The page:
Robert Irwin wanted to sue One Nation for using his likeness. We don’t really have laws for that

Robert Irwin, son of Steve “Crocodile Hunter” Irwin, recently threatened to sue a video production company if they didn’t take down an episode in One Nation’s “Please Explain” animated video series. It depicted him – together with canine sidekick Bluey – spruiking the virtues of Queensland as they crumble around him.


  • Brendan Clift

    Lecturer in Law, The University of Melbourne

But several days after the deadline imposed by Irwin’s legal team, the video remains live and there’s no sign of legal proceedings. One Nation is harvesting political capital from the spat.

This storm in a teacup reveals the weaknesses and inconsistencies of Australian law on certain personal rights.

An uphill defamation battle

Irwin’s letter hints at a few legal avenues, primarily defamation. This is a powerful course of action, but not an easy case to make.

Irwin would need to prove the video lowers him in the estimation of the ordinary reasonable viewer, or exposes him to substantial ridicule, or would cause him to be shunned or avoided.

As the video depicts Irwin as a largely well-meaning character experiencing a series of unfortunate events, it’s hard to see how this would be made out.

Irwin was unlikely keen to litigate and more likely acting on advice that a stern threat of expensive defamation proceedings would see the video removed posthaste. But the weakness of his case meant that One Nation could confidently – and gleefully – refuse the request.

Litigation can bring vindication and court-ordered remedies, but even when successful it can result in unwelcome publicity – the so-called Streisand effect. This is something Irwin will now realise all too well, with this story being widely reported and the original video garnering more than 300,000 views, around double those of its counterparts.

The “Please Explain” videos are at least partly trolling, and the troll has been fed.

Ineffective legal weapons

If you were thinking that a lot of public figures are complaining about defamation lately, you’d be onto something.

Defamation is a very popular weapon for those who can afford it (or who think they can). Setting aside its tactical use as a coercive measure, sometimes it fits the facts of the case and sometimes it does not.

The more difficult cases reveal some stark gaps in Australian law’s protection of personal interests, driving aggrieved parties towards defamation where little else is available.

For instance, Australians enjoy no general right to privacy. That was why former rugby league player Andrew Ettingshausen sued for defamation after a magazine published a blurry photo of his naked form in the shower. To fit defamation law, the publication had to be tortuously framed as suggesting that “ET” was the kind of person who would agree to such a publication.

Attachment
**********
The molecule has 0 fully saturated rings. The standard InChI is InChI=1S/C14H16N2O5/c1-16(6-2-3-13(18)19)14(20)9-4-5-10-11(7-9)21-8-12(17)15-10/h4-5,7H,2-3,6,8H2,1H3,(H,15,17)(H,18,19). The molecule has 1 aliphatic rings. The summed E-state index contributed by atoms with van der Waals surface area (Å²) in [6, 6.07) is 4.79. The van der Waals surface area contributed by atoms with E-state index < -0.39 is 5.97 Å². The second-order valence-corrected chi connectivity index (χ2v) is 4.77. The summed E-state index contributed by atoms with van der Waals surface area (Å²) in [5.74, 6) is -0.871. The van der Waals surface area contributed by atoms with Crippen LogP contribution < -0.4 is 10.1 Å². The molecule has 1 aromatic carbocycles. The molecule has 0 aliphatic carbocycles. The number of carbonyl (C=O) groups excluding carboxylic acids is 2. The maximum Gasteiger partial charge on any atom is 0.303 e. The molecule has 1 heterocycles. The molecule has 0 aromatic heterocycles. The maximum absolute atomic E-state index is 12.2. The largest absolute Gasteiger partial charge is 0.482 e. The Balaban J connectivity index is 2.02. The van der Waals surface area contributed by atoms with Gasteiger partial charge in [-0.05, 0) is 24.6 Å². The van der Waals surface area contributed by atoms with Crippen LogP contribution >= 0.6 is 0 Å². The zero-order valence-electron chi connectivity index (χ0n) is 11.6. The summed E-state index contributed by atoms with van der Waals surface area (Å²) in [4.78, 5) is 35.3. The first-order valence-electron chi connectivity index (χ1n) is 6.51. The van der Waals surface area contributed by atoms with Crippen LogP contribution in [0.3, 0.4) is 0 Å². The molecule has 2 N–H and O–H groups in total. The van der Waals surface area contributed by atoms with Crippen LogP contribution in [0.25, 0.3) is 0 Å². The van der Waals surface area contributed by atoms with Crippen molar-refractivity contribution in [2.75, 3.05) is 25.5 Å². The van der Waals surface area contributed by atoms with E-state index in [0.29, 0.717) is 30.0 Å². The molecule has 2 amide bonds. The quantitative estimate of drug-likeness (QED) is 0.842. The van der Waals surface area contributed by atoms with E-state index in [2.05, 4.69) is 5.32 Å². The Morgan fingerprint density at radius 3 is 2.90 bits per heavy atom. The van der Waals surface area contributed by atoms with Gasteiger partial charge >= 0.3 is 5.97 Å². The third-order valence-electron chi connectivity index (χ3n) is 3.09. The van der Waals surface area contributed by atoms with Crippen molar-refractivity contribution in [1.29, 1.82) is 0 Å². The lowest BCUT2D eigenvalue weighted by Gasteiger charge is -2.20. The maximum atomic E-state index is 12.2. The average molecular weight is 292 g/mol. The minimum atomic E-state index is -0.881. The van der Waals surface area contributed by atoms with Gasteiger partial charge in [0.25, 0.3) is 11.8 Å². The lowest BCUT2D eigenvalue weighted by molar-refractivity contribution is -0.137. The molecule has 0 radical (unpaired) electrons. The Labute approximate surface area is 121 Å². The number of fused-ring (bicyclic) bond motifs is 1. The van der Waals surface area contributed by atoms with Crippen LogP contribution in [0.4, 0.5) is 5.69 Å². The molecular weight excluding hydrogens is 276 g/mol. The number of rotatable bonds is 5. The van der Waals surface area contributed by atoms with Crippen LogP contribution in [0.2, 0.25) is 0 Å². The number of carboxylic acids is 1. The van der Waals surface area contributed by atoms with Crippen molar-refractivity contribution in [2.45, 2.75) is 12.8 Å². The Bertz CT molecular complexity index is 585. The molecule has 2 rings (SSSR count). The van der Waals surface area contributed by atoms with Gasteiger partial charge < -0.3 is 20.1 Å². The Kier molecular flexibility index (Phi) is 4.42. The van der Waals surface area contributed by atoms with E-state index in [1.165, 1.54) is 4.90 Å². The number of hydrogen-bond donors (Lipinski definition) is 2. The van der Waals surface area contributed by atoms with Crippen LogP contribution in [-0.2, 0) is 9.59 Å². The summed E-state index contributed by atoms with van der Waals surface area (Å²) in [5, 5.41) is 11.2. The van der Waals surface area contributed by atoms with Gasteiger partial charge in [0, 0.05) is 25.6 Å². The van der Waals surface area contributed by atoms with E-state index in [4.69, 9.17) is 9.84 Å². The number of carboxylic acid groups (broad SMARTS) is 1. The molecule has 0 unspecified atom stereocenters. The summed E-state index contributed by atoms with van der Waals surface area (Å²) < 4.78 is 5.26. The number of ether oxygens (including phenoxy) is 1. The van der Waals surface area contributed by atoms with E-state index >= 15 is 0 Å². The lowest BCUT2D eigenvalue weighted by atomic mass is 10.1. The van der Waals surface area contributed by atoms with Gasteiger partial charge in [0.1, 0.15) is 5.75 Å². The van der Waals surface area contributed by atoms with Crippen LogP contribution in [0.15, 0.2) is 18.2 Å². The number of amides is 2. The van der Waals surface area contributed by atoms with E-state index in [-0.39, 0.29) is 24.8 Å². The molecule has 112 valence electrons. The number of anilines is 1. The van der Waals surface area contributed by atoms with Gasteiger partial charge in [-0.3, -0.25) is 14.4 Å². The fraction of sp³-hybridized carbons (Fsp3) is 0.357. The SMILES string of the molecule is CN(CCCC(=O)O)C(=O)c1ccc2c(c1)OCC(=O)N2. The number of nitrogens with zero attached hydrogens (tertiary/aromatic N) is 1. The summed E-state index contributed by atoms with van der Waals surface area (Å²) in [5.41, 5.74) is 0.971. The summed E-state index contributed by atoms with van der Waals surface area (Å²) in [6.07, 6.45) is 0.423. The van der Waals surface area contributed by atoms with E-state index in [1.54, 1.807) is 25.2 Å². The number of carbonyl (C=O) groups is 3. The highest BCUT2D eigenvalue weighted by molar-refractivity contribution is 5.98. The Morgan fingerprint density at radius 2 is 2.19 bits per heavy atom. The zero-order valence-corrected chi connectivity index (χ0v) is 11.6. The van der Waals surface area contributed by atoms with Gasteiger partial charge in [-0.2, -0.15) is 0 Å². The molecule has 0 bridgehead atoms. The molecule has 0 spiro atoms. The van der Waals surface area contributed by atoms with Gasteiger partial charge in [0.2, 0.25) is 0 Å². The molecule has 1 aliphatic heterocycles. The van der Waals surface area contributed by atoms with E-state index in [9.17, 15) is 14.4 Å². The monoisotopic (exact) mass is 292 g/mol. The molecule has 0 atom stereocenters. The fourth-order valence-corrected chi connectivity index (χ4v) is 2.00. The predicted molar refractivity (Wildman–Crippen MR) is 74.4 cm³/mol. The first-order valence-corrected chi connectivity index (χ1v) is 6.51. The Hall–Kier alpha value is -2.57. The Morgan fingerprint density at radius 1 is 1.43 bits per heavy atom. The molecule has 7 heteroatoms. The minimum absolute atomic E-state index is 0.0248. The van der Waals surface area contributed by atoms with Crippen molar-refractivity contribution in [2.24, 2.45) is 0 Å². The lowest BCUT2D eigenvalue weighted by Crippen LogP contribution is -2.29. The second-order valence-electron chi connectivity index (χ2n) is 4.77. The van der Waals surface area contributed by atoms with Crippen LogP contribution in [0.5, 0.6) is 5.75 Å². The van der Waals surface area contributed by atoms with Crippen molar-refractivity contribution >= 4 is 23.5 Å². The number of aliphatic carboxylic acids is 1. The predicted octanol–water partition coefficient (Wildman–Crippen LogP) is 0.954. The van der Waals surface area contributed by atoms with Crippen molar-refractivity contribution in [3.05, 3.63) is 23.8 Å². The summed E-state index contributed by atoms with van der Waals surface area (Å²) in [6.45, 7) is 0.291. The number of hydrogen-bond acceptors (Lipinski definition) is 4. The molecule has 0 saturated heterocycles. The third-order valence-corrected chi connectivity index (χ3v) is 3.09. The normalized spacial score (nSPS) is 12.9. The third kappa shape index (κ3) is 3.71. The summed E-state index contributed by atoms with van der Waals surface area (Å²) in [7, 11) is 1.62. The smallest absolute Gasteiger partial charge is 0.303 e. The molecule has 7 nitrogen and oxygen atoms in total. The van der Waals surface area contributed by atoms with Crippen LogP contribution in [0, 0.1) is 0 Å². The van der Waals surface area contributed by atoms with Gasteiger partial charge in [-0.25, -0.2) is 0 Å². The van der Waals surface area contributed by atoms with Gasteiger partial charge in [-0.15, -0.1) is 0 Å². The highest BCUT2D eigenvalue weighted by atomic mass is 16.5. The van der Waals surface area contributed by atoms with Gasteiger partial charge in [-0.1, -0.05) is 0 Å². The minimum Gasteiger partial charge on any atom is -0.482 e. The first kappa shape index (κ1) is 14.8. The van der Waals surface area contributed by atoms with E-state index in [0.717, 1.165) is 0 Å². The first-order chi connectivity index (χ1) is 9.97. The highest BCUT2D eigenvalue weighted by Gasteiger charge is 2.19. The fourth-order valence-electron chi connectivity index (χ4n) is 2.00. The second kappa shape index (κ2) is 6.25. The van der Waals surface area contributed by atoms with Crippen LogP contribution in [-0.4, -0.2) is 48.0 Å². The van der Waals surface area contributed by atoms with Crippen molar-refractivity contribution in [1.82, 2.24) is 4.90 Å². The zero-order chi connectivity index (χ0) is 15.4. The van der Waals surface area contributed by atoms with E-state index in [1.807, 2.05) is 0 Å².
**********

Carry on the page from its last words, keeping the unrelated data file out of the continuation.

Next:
More recently, Alex Greenwich’s defamation suit against Mark Latham was gymnastically constructed to frame a tirade of vulgar abuse as suggesting that Greenwich was unfit to serve as a member of New South Wales parliament. An imputation that a person is professionally incompetent is defamatory, whereas mere abuse is not.

Reportedly, Irwin’s legal letter complained that the video attempted to “pass off” One Nation as being affiliated with Irwin. “Passing off” is a legal cause of action that protects a trader’s goodwill and business reputation.

However, passing off requires deceptive conduct. It would be hard to argue that such transparent satire purports to be authorised by Irwin.

The letter also complained of unauthorised use of Irwin’s image. In the United States – the home of Hollywood – the “publicity right” gives a person exclusive commercial use of their name or likeness.

But that isn’t the case in Australia, and even the US has an exception for parody and satire – see the TV series South Park for evidence of that.

Satire and parody exceptions exist in some Australian laws – for example, in defence of some copyright infringements – but if the satirist creates their own image of a person, as cartoonists do, there isn’t a copyright infringement to start with.

As an aside, these gaps around privacy, obscenity and image rights also leave Australians legally unprotected from deepfakes, unless other, usually criminal laws are engaged, such as those against direct victimisation or child exploitation material.

Is it defamatory, or just objectionable?

Political satire is an important form of expression, protected in most liberal jurisdictions. It is strongly guarded by the US First Amendment and it will often deserve the protection of the Australian Constitution’s implied freedom of political communication.

But free speech is not a trump card. It exists within boundaries and the law of defamation represents one of many areas in which speech can attract legal sanction, notwithstanding underlying commitments to expressive freedom.

As of now, satire is not a defence under Australian defamation law – but the publication needs to be defamatory in the first place. Plenty of material to which people might object simply does not meet that test.

The Conversation

Brendan Clift does not work for, consult, own shares in or receive funding from any company or organisation that would benefit from this article, and has disclosed no relevant affiliations beyond their academic appointment.

/Courtesy of The Conversation. View in full here.